When Matthijs de Ligt left Juventus, the breakup was rather painless. Bayern Munich made an offer, Juve accepted, and Chelsea were left looking stupid (as usual). The whole affair was wrapped up in a matter of weeks, which is frighteningly quick for a transfer of this magnitude.
Of course you can’t have an FCB transfer without some drama (it’s in the FIFA bylaws somewhere) so, shortly after his move became final, De Ligt stirred the pot by explaining his reasons for leaving Juventus. His specific quotes about the playstyle rankled a significant chunk of the Juventus fanbase, as can be seen in the looooooong chain of quote tweets sparked by this @iMiaSanMia thread:
de Ligt: "I joined Juventus with the idea of playing a bit more attacking football because Sarri was the coach and he played amazing football in Napoli and Chelsea. I expected to have the Ajax style there. But unfortunately he left after one year"— Bayern & Germany (@iMiaSanMia) July 28, 2022
So in an interview with Telegraaf, the Dutchman decided to set the record straight. It’s always a good idea to do an interview in your native language in order to minimize the chances of something being lost in translation. However, the player’s statements are unlikely to soothe any fans of his former team, as he basically just said the same thing and also admitted that Juventus was always intended as a stepping stone. Ouch.
Don’t believe me? Don’t think it’s that bad? Read it for yourself.
M. de Ligt: "I feel very comfortable with the training of Nagelsmann, because it's all exercises with the ball, where you have to think. I had a great time at Juve, one of the biggest clubs - I don't mean it negatively, but a very different football is played there" [@telegraaf] pic.twitter.com/NiXV2rurkJ— Bayern & Germany (@iMiaSanMia) August 13, 2022
When you START an interview by saying “I don’t mean it in a negative way”, then you know what you’re saying will be interpreted negatively. Despite this, De Ligt continued to elaborate, trying to remain as neutral as possible. From a certain point of view, he did succeed.
“At Bayern it’s very physical and intensive because of the pressure and constant pushing,” said the defender. “In Italy it’s more like a game of chess, it’s much more tactical. I’m very happy I was able to experience that (at Juve) and play that way, because I learned a lot from it.”
“The reason I went to Juventus was to become a better defender, even though there were differences with the Dutch national team. At Juventus I often had to stay in my position. At Bayern, I want to get my Ajax game back again.”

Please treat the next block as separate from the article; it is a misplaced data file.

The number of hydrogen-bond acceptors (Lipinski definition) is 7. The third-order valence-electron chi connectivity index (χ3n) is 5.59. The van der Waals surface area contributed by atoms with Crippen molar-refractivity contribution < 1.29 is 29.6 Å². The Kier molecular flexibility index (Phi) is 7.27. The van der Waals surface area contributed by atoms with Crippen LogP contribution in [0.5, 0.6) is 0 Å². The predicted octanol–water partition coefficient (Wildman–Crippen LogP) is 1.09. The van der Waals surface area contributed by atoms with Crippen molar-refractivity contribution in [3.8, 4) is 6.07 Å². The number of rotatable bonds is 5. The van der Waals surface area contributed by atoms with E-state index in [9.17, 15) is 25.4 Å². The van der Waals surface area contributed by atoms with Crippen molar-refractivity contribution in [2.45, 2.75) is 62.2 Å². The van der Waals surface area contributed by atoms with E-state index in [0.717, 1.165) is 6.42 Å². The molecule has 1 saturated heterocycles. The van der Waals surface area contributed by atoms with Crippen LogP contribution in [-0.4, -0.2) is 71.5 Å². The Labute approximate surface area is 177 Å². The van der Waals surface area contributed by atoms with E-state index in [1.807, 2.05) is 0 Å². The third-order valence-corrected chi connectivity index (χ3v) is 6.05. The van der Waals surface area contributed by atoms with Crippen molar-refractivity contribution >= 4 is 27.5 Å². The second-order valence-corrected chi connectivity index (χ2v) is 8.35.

“Nagelsmann’s playing style is much closer to what Louis van Gaal asks of his defenders: defending high, applying high pressure, connecting well and playing forward a lot. I think it’s a move that can be good for the Dutch national team and my chances there.”
The defender added that he didn’t ask LvG on advice for his move, but the former Bayern coach still recommended it. Finally, he addressed an accusation by former teammate Leonardo Bonucci that he had been disrespectful to the club.
“I said in June that — as the club itself thinks — finishing 4th twice in a row with Juventus is not good enough. That was not an attack on Juventus. Not at all, because I will always have the utmost respect for this club.”
“For me it was just a fact that no one could be satisfied, that the bar had to be raised, including myself. Maybe it was taken out of context or came across incorrectly. I will never forget how my ex teammates helped me in my development as a footballer and as a person.”
You have to wonder if his ex-teammates will buy that explanation. Either this closes the book on MDL’s tenure at Juventus, or we’ll have to revisit this again someday down the line. In the meantime, De Ligt should work on getting into Nagelsmann’s starting XI. For someone who talks so highly about the way football is played in Germany, he hasn’t exactly experienced much of it so far.